In 1876, the American Law Review published an extensive commentary on the two first volumes of the Supreme Courts new series of Reports, the “result of the labor of Mr. Otto, the new reporter.” The editors, having reviewed the volumes with great satisfaction and pleasure, commended Otto for his improvements on the Courts annual publication:

The reporter has carefully avoided the faults of his predecessor; and his reports bear the marks of faithful and conscientious work, successfully performed. The praise which belongs to him is much greater than it would have been if he had only to follow an example of good reporting. But we would not have it supposed that we are pleased with these merely because they are an improvement on former volumes of Supreme Court Reports. On the contrary, we think the work, tested by any other standard, is exceedingly well done; and these volumes are in themselves highly creditable to the reporter. The statements and the head-notes are generally clear and precise, and are expressed in simple and accurate language; the head-notes also have the merit, not always belonging to head-notes, of being easy to understand.

While acknowledging “little in Mr. Otto’s work which we should care to see different,” the editors offered an small measure of constructive criticism:

We are inclined to think that, a little too often, the whole report consists only of the judgment of the court. In most of these instances, the court has itself undertaken to state the case in the judgment; and it would be hard, under such circumstances, to blame the reporter for not trying to do it better himself. Still, it might sometimes be done. . . . [O]ne or two pages of statement by the reporter would have made [certain cases] much more intelligible to the reader. 

We mention these things, the editors made sure to point out, not because we wish to find fault, but because we find in Mr. Otto’s work so much excellence and so much care to avoid the faults of others, that we think that criticism may usefully descend to small details.

In 1883, following the completion of 107 U.S., Otto resigned from his position as Reporter. After his departure, he remained briefly in public office, serving as U.S. delegate to the Universal Postal Congress in 1885, and eventually returned to private practice.  On November 7, 1905, at the age of ninety, Otto died at his birthplace in Philadelphia. He was later buried in Brownstown, Indiana.     


Otto’s appointment to the Office of Reporter in 1875 ushered in a new era of reporting, one marked by anonymity and public accountability. The new “anonymous” reporters, notes Craig Joyce, “like the corps that preceded them, included lawyers of outstanding ability and devotion to the work of the Court.” However, he adds, “[t]heir names . . . are remembered in association with particular volumes of reports, if at all, only by direct descendants and antiquarians—and even their office has receded from the consciousness of members of the bar and students of the law.”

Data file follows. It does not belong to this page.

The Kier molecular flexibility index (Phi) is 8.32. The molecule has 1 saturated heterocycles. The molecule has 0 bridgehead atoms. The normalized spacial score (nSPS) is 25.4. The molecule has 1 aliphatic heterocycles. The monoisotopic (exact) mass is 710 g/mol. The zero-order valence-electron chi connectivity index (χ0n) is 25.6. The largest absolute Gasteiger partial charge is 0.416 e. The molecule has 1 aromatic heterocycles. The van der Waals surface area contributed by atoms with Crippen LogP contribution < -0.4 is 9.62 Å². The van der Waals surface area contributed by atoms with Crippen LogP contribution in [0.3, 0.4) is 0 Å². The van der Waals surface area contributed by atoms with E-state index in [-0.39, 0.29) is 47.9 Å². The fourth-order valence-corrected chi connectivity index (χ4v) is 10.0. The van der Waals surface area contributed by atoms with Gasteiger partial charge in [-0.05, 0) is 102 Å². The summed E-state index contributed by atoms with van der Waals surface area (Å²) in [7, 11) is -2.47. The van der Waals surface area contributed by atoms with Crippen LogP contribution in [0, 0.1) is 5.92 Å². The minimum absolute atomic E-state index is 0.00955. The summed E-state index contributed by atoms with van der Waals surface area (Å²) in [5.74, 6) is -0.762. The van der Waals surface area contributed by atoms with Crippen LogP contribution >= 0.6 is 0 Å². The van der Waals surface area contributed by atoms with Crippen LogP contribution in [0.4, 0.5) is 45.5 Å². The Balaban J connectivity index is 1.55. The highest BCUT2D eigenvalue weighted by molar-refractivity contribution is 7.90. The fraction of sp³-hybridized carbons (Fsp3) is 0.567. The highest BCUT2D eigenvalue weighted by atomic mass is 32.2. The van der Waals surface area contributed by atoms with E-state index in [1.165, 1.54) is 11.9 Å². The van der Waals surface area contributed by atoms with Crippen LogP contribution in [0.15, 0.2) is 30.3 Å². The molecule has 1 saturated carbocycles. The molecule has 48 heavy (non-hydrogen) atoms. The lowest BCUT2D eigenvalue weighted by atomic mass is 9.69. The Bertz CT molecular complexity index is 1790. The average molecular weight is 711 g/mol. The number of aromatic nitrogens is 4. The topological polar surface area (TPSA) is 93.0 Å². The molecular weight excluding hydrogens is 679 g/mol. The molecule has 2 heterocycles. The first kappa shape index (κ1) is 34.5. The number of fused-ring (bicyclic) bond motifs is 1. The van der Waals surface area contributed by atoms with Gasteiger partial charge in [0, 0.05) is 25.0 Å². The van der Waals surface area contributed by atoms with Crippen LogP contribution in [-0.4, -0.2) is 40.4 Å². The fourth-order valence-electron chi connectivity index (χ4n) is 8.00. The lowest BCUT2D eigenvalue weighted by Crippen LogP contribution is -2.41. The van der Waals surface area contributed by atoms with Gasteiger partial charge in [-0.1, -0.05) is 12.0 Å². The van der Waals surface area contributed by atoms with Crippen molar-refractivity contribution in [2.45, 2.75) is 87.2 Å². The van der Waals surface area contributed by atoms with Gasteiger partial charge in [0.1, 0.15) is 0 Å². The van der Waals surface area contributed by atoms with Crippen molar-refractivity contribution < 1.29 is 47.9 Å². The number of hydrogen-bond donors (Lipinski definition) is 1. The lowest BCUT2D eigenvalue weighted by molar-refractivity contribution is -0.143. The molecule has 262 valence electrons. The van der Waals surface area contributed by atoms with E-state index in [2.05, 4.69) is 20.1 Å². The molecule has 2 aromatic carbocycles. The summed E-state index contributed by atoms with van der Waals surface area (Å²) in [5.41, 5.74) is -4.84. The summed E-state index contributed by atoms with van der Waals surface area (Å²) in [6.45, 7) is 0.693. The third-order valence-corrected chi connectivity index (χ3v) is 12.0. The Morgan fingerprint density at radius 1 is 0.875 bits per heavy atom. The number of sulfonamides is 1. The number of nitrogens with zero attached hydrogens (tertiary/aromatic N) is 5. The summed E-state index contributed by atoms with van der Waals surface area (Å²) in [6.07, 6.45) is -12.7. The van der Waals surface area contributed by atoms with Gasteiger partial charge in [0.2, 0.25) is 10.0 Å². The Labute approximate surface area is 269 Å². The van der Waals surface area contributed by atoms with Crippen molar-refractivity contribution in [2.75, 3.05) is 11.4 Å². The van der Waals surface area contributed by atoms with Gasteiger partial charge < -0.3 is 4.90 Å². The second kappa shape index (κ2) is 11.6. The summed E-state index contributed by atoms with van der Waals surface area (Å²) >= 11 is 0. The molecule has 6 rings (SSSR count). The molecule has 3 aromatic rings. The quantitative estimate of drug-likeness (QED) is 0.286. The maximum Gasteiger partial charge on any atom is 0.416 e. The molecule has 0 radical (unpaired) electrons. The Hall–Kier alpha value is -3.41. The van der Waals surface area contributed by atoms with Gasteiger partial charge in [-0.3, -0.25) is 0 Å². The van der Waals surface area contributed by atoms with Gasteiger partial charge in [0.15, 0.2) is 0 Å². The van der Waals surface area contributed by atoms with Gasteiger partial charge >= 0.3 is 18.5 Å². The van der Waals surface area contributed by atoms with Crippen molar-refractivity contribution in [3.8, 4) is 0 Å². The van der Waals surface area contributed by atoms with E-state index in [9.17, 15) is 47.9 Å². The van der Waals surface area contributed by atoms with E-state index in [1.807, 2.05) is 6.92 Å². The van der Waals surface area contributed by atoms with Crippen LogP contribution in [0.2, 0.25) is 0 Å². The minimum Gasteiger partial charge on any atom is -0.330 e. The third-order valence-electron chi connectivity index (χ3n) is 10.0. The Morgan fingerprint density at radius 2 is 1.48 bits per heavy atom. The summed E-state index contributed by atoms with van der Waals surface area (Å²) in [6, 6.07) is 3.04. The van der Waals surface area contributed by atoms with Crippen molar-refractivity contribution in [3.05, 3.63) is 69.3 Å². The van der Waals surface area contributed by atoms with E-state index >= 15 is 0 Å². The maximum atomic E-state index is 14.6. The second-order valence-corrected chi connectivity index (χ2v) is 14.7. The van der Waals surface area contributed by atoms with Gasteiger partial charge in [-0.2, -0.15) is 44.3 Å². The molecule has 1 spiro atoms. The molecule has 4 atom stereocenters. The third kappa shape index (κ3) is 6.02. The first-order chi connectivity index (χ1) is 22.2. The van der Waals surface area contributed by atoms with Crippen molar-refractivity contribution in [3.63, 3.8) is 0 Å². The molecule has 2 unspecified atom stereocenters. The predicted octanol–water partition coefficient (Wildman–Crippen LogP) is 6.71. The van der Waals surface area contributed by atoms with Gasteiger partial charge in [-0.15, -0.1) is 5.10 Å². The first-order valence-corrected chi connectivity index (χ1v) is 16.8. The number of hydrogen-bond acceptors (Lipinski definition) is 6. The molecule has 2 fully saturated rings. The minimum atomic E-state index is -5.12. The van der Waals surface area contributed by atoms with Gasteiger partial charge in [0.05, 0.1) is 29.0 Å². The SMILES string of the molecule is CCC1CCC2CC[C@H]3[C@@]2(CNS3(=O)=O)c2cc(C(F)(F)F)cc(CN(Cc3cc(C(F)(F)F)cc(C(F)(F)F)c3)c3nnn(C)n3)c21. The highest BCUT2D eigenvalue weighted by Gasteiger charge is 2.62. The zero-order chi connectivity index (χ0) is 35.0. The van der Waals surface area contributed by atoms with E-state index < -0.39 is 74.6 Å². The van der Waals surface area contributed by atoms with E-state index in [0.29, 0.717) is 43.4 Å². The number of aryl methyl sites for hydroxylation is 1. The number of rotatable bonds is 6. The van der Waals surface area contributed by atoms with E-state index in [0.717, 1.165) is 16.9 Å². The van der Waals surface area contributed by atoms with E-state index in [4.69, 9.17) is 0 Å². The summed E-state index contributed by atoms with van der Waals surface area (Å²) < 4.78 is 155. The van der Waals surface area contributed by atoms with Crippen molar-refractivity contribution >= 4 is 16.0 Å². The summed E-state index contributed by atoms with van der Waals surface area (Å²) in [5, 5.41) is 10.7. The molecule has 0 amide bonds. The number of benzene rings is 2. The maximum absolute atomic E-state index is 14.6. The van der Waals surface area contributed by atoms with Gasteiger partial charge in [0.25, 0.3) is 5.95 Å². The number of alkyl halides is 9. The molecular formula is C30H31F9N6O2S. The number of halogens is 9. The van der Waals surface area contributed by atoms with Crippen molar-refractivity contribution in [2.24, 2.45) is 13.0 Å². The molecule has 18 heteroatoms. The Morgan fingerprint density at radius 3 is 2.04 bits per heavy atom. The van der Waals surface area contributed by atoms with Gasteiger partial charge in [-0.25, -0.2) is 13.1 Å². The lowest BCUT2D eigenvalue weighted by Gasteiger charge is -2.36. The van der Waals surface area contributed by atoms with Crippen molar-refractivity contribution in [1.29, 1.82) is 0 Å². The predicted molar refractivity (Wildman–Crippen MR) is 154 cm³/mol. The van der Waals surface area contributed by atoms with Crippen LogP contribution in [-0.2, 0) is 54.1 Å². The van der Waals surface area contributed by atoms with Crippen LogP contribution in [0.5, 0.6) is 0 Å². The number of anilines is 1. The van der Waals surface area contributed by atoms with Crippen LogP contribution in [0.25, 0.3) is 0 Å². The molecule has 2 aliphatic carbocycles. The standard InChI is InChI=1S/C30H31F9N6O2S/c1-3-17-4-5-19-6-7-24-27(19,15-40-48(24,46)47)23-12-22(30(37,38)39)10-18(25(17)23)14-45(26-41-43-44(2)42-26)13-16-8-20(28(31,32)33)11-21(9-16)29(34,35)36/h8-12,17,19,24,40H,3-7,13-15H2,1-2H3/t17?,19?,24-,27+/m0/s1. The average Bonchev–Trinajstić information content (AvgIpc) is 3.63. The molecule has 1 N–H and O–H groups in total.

Even the Court’s nominative reporters, despite the long-standing prominence of their published namesakes, have fared only slightly better than their anonymous successors in the course of history. Prior to the 1955 publication of the ninth edition of The Bluebook, which introduced the precursor to Rule 10.3.2, citations to Supreme Court reports consisted of the reporter’s name alone, with the jurisdiction (U.S.) confined to parentheses (see, e.g., A Uniform System of Citation R. I.A.3, at 5 (8th ed. 1949)). The system of using U.S. numericals, with a parenthetical reference to the now-demoted reporter, prompted an adverse reaction from several prominent jurists. Justice Felix Frankfurter, for example, in submitting his article for publication in volume 69 of the Harvard Law Review, insisted his case citations follow the customary form, citing the “need for preserving ancient traditions.” Today, by contrast, while court rules often refer to The Bluebook as the default guide to citation form (thus incorporating Rule 10.3.2), the practice of omitting the reporters name altogether occurs with relative frequency in other forums (see here and here). 

While modern Supreme Court reporters remain relatively obscure to the public, they continue to play an essential role in chronicling and disseminating the law of the land. They also persist in breaking new ground. In 2011, Christine Luchok Fallon, the Court’s sixteenth Reporter of Decisions, became the first woman to undertake the position.

In leading the way for his “anonymous” successors-in-office, William Tod Otto stands as a model public servant in improving and extending “that magnificent series of reports” to the herald of today’s U.S. Supreme Court.

*The author would like to thank his first year legal writing instructor, Prof. Jonathan Warner, for his constructive introduction to the citation process. The author would also like to extend commendations to his colleagues on volume 25 of the Indiana International & Comparative Law Reviewespecially Paul Babcock, Editor-in-Chief; and Peter Elliott, Executive Managing Editor—in sharing the hardships of mastering this process.